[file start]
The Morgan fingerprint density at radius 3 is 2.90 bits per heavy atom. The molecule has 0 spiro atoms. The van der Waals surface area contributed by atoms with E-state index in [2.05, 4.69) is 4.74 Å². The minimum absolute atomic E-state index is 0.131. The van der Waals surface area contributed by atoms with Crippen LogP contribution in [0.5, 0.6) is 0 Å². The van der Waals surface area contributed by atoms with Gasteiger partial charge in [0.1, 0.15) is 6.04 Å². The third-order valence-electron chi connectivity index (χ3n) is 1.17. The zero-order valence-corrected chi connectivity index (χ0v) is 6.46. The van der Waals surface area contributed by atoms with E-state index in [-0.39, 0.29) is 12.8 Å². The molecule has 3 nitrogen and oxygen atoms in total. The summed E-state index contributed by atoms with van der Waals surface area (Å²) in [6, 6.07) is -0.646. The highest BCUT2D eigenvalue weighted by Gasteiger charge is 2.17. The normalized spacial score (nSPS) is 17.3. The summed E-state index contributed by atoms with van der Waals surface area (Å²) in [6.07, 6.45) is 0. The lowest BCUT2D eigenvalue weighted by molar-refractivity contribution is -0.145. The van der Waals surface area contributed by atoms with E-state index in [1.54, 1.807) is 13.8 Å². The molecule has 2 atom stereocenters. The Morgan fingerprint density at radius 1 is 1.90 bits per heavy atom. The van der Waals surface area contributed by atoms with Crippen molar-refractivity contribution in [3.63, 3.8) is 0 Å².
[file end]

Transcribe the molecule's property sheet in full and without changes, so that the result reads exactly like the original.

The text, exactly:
The Morgan fingerprint density at radius 3 is 2.90 bits per heavy atom. The molecule has 0 spiro atoms. The van der Waals surface area contributed by atoms with E-state index in [2.05, 4.69) is 4.74 Å². The minimum absolute atomic E-state index is 0.131. The van der Waals surface area contributed by atoms with Crippen LogP contribution in [0.5, 0.6) is 0 Å². The van der Waals surface area contributed by atoms with Gasteiger partial charge in [0.1, 0.15) is 6.04 Å². The third-order valence-electron chi connectivity index (χ3n) is 1.17. The zero-order valence-corrected chi connectivity index (χ0v) is 6.46. The van der Waals surface area contributed by atoms with E-state index in [-0.39, 0.29) is 12.8 Å². The molecule has 3 nitrogen and oxygen atoms in total. The summed E-state index contributed by atoms with van der Waals surface area (Å²) in [6, 6.07) is -0.646. The highest BCUT2D eigenvalue weighted by Gasteiger charge is 2.17. The normalized spacial score (nSPS) is 17.3. The summed E-state index contributed by atoms with van der Waals surface area (Å²) in [6.07, 6.45) is 0. The lowest BCUT2D eigenvalue weighted by molar-refractivity contribution is -0.145. The van der Waals surface area contributed by atoms with E-state index in [1.54, 1.807) is 13.8 Å². The molecule has 2 atom stereocenters. The Morgan fingerprint density at radius 1 is 1.90 bits per heavy atom. The van der Waals surface area contributed by atoms with Crippen molar-refractivity contribution in [3.63, 3.8) is 0 Å².